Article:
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Note: This section doesn't apply to Pharmacy students
When matched with a job, we recommend that you prepare a letter of acceptance to acknowledge your employment match and send it to your employer in an email.
If you already know this information, send an email asking your employer to verify the arrangements.
If you have any other concerns, be sure you voice them before you begin your term.
The best way to connect with your advisor is by using the 'Send A Message' button that appears on the top of your WaterlooWorks dashboard. The system knows to send your message to the right person based on the category and subcategory you select.
Once you're matched with a job, a new section outlining your work-term details will appear on your dashboard. Within that section, a new button will appear where you can send a message to the advisor who will assist you on your upcoming work term. If you have any questions specific to your new work term, use that button.
Your advisor's phone number will also appear on your dashboard.
You will receive an introductory message from your student advisor within the first few weeks of your work term. The message will provide information about the work term consultation you can expect to receive during your employment this term.
Please do not hesitate to contact your student advisor anytime if you have an urgent matter to discuss
Prior to entering your co-op job, or during the first week of your job, you should develop a list of learning objectives.
Learning objectives can help you develop skills and get the most out of your co-op job.
Your learning objectives will be more general when creating them prior to entering your co-op job, and will become more specific as you revise them throughout the progression of your co-op job.
When creating learning objectives, remember to:
Your student advisor will discuss your learning objectives during your work term consultation. As you assess your success, you may wish to discuss your goals further with your student advisor.
The learning objectives you set should clarify your career path and help create a greater understanding of your chosen field.
Remember: every job is different and some of the questions will not have any relation to your job.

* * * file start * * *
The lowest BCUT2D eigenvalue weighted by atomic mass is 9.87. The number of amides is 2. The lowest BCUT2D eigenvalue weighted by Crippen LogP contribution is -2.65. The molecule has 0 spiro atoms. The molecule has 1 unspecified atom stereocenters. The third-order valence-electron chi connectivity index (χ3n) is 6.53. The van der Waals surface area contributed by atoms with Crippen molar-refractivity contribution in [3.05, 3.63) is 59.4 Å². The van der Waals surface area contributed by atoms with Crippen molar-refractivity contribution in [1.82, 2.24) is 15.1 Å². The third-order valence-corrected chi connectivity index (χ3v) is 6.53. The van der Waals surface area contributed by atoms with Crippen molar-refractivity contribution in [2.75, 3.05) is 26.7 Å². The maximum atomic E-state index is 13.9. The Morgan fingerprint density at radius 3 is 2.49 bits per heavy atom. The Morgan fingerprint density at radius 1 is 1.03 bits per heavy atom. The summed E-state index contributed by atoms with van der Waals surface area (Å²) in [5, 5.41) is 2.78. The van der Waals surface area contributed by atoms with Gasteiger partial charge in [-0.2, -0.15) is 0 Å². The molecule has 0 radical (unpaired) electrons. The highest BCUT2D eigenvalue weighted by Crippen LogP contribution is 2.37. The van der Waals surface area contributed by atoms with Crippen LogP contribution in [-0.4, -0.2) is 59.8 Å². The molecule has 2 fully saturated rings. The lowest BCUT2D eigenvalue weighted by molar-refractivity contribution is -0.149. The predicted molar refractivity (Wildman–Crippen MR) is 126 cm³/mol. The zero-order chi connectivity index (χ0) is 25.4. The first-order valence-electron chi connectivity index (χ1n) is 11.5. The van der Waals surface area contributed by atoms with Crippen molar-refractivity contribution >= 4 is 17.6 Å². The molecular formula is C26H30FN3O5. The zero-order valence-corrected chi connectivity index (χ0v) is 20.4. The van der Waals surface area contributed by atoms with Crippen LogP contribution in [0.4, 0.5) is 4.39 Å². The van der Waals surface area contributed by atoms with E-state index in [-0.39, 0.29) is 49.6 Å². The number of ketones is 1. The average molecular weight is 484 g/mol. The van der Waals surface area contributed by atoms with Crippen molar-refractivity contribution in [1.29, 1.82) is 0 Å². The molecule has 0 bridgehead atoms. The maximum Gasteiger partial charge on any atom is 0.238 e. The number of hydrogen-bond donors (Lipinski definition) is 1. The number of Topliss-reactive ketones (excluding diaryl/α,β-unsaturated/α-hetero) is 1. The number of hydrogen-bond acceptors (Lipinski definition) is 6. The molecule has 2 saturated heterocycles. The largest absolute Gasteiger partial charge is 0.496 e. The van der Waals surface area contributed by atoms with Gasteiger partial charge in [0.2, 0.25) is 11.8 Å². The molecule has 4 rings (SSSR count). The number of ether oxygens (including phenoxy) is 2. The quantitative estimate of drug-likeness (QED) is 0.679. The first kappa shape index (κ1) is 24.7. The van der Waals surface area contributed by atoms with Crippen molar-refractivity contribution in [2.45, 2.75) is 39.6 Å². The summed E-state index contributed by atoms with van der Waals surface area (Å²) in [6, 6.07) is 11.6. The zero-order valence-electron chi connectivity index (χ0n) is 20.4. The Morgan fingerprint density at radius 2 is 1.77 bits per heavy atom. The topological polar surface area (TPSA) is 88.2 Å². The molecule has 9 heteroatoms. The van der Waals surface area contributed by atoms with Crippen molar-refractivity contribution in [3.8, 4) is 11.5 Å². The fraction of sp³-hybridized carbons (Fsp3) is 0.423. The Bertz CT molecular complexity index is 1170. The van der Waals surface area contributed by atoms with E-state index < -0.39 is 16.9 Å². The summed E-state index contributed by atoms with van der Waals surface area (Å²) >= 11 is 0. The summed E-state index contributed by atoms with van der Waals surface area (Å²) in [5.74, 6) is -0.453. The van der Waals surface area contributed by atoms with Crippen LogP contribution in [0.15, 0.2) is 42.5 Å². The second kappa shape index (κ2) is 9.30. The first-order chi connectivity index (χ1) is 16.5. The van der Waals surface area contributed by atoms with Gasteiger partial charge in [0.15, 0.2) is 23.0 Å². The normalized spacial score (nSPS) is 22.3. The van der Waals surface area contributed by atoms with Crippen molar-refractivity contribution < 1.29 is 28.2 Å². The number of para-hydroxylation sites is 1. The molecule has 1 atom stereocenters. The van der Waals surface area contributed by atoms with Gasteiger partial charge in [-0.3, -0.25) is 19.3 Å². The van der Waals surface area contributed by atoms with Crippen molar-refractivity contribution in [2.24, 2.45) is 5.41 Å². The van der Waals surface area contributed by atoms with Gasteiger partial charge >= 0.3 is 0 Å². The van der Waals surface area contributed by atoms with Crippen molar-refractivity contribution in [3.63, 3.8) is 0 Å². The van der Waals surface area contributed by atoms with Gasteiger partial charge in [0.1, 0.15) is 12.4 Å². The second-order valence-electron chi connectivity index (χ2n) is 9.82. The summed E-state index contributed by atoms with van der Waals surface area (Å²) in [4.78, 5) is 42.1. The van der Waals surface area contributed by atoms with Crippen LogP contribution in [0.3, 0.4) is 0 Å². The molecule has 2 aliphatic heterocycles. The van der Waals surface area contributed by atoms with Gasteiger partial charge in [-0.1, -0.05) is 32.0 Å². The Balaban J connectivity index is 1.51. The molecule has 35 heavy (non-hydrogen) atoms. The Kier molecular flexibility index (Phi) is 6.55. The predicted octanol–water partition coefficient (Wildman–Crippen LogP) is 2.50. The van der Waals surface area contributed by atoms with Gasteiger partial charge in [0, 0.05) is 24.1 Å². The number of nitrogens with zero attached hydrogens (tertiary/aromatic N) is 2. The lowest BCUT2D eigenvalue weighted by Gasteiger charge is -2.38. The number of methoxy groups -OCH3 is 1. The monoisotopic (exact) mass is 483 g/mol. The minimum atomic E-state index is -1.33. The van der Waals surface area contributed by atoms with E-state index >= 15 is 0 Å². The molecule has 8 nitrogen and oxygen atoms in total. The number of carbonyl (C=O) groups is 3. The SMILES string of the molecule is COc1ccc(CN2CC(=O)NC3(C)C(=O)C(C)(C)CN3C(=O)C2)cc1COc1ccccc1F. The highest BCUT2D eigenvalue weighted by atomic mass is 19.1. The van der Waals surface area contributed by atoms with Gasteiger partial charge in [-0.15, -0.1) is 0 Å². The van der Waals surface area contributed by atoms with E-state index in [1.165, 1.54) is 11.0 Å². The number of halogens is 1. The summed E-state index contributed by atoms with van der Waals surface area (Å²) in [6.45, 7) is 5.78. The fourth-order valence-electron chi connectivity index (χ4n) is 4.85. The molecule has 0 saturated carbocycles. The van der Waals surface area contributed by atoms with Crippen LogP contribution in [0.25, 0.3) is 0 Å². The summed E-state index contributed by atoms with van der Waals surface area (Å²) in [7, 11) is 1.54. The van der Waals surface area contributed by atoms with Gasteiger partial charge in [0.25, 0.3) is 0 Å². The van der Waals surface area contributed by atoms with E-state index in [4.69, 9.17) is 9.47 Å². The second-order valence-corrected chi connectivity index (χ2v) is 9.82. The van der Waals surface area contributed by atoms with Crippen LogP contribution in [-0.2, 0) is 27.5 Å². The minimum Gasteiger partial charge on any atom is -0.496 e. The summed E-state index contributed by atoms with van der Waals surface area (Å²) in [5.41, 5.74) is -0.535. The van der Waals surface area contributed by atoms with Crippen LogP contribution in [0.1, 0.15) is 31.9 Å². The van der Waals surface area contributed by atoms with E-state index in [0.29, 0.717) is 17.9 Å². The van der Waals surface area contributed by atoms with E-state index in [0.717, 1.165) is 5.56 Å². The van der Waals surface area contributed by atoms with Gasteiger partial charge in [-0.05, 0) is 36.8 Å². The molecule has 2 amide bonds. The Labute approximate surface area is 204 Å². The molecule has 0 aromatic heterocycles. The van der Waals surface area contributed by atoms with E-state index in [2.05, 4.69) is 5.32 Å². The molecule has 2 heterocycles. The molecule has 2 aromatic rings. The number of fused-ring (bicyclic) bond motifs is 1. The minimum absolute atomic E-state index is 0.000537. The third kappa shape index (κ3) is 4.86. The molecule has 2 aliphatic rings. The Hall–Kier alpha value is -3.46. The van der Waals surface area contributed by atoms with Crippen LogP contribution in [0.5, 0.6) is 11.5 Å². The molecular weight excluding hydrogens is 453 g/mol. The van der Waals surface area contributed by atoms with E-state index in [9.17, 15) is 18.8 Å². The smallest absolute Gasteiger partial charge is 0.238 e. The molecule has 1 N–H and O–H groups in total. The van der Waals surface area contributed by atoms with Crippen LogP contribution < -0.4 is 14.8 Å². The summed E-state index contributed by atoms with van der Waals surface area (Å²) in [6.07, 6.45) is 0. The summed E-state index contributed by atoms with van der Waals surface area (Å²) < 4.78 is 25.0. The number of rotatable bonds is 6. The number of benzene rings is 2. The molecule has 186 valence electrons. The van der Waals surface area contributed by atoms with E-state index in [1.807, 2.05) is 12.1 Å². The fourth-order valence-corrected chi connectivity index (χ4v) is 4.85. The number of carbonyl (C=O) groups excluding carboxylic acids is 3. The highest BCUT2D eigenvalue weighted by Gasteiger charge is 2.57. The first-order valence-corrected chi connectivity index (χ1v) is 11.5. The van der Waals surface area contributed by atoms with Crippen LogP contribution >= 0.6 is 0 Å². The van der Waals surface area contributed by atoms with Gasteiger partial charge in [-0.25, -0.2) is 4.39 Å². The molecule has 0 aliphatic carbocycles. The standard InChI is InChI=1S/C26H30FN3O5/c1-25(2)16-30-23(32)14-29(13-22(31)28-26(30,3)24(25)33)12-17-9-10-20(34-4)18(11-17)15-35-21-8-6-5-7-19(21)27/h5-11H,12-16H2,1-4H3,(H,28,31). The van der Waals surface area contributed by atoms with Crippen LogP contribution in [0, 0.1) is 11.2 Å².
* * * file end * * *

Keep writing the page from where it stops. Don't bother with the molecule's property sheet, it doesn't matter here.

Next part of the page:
Some people like to take complex situations and analyze them; others like to take a general view of events and fit them together. Some are comfortable doing either. Where do you fit in?
How do you tackle problems? Are you tenacious, creative, or a combination of the two? What kind of problems do you like to solve?
Many people think they want creative jobs. What does "creative" mean to you? Does creative relate to objects, designs, ideas, people, relationships, techniques, or systems? How creative does your job need to be?
This section deals with you. The questions help you determine where and how in general you fit into workplaces, how you can enhance the learning process in the future, and how to plan a career.
Every job requires you to work with people. Do you prefer to work alone or in a group? With the public? On a one to one basis or in a group?
Common examples of stressful situations include exams, delivering speeches, and meeting deadlines. How do you handle stress?
No one likes to be criticized. What is your typical reaction to criticism? Are you defensive or aggressive? How does your reaction change when the criticism is from superiors, peers, or subordinates?
Some people have great ideas, but tend to be intimidated by implementation. Others are very good at implementing ideas, but cannot generate them. Where do you fit in?
Some people enjoy persuading others. Others consider persuasion to be aggressive and intrusive. Where do you fit in?
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